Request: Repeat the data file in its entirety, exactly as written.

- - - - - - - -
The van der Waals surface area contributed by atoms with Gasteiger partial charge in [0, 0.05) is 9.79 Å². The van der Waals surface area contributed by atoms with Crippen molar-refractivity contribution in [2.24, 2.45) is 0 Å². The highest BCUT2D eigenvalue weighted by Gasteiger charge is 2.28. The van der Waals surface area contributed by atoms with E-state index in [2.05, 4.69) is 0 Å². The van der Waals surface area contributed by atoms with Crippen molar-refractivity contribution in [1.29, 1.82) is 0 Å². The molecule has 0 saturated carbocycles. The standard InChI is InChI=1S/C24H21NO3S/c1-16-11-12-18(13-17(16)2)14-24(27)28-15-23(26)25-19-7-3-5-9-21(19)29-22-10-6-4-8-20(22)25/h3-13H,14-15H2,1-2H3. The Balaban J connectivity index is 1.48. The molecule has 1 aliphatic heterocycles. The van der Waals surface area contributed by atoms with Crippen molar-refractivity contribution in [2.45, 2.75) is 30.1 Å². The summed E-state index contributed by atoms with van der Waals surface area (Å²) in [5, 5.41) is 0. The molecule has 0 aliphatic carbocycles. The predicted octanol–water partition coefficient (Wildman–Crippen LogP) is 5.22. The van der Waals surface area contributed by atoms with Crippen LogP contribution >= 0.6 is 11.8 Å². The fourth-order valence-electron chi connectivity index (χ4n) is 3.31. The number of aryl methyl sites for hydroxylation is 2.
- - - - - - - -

The van der Waals surface area contributed by atoms with Gasteiger partial charge in [0, 0.05) is 9.79 Å². The van der Waals surface area contributed by atoms with Crippen molar-refractivity contribution in [2.24, 2.45) is 0 Å². The highest BCUT2D eigenvalue weighted by Gasteiger charge is 2.28. The van der Waals surface area contributed by atoms with E-state index in [2.05, 4.69) is 0 Å². The van der Waals surface area contributed by atoms with Crippen molar-refractivity contribution in [1.29, 1.82) is 0 Å². The molecule has 0 saturated carbocycles. The standard InChI is InChI=1S/C24H21NO3S/c1-16-11-12-18(13-17(16)2)14-24(27)28-15-23(26)25-19-7-3-5-9-21(19)29-22-10-6-4-8-20(22)25/h3-13H,14-15H2,1-2H3. The Balaban J connectivity index is 1.48. The molecule has 1 aliphatic heterocycles. The van der Waals surface area contributed by atoms with Crippen molar-refractivity contribution in [2.45, 2.75) is 30.1 Å². The summed E-state index contributed by atoms with van der Waals surface area (Å²) in [5, 5.41) is 0. The molecule has 0 aliphatic carbocycles. The predicted octanol–water partition coefficient (Wildman–Crippen LogP) is 5.22. The van der Waals surface area contributed by atoms with Crippen LogP contribution >= 0.6 is 11.8 Å². The fourth-order valence-electron chi connectivity index (χ4n) is 3.31. The number of aryl methyl sites for hydroxylation is 2.